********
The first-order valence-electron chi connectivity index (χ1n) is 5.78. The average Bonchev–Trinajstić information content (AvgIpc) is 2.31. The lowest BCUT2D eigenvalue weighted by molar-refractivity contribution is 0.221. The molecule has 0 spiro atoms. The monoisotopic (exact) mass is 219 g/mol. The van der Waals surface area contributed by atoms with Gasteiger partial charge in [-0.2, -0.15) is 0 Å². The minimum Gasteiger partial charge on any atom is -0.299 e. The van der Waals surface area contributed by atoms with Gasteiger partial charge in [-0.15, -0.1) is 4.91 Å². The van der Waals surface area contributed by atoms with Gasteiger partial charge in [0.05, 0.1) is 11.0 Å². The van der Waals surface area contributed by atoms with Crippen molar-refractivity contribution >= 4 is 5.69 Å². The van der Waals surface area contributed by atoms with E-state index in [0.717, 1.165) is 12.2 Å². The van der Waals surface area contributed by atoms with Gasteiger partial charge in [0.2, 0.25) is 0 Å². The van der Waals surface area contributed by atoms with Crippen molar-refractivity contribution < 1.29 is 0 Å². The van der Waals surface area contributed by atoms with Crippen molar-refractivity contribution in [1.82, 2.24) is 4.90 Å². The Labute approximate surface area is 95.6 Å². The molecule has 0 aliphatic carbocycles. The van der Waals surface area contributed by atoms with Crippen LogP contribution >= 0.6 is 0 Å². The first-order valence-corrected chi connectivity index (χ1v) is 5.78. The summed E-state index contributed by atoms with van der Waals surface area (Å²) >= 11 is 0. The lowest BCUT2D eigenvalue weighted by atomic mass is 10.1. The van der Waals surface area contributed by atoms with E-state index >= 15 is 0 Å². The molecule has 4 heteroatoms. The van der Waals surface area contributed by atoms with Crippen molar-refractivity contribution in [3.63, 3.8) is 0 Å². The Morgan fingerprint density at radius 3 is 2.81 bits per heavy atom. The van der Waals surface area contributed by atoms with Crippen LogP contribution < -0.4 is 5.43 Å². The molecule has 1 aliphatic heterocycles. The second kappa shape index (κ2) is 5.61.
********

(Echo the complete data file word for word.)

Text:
The first-order valence-electron chi connectivity index (χ1n) is 5.78. The average Bonchev–Trinajstić information content (AvgIpc) is 2.31. The lowest BCUT2D eigenvalue weighted by molar-refractivity contribution is 0.221. The molecule has 0 spiro atoms. The monoisotopic (exact) mass is 219 g/mol. The van der Waals surface area contributed by atoms with Gasteiger partial charge in [-0.2, -0.15) is 0 Å². The minimum Gasteiger partial charge on any atom is -0.299 e. The van der Waals surface area contributed by atoms with Gasteiger partial charge in [-0.15, -0.1) is 4.91 Å². The van der Waals surface area contributed by atoms with Gasteiger partial charge in [0.05, 0.1) is 11.0 Å². The van der Waals surface area contributed by atoms with Crippen molar-refractivity contribution >= 4 is 5.69 Å². The van der Waals surface area contributed by atoms with E-state index in [0.717, 1.165) is 12.2 Å². The van der Waals surface area contributed by atoms with Gasteiger partial charge in [0.2, 0.25) is 0 Å². The van der Waals surface area contributed by atoms with Crippen molar-refractivity contribution < 1.29 is 0 Å². The van der Waals surface area contributed by atoms with Crippen molar-refractivity contribution in [1.82, 2.24) is 4.90 Å². The Labute approximate surface area is 95.6 Å². The molecule has 0 aliphatic carbocycles. The van der Waals surface area contributed by atoms with Crippen LogP contribution >= 0.6 is 0 Å². The first-order valence-corrected chi connectivity index (χ1v) is 5.78. The summed E-state index contributed by atoms with van der Waals surface area (Å²) >= 11 is 0. The lowest BCUT2D eigenvalue weighted by atomic mass is 10.1. The van der Waals surface area contributed by atoms with E-state index >= 15 is 0 Å². The molecule has 4 heteroatoms. The van der Waals surface area contributed by atoms with Crippen molar-refractivity contribution in [3.63, 3.8) is 0 Å². The Morgan fingerprint density at radius 3 is 2.81 bits per heavy atom. The van der Waals surface area contributed by atoms with Crippen LogP contribution < -0.4 is 5.43 Å². The molecule has 1 aliphatic heterocycles. The second kappa shape index (κ2) is 5.61.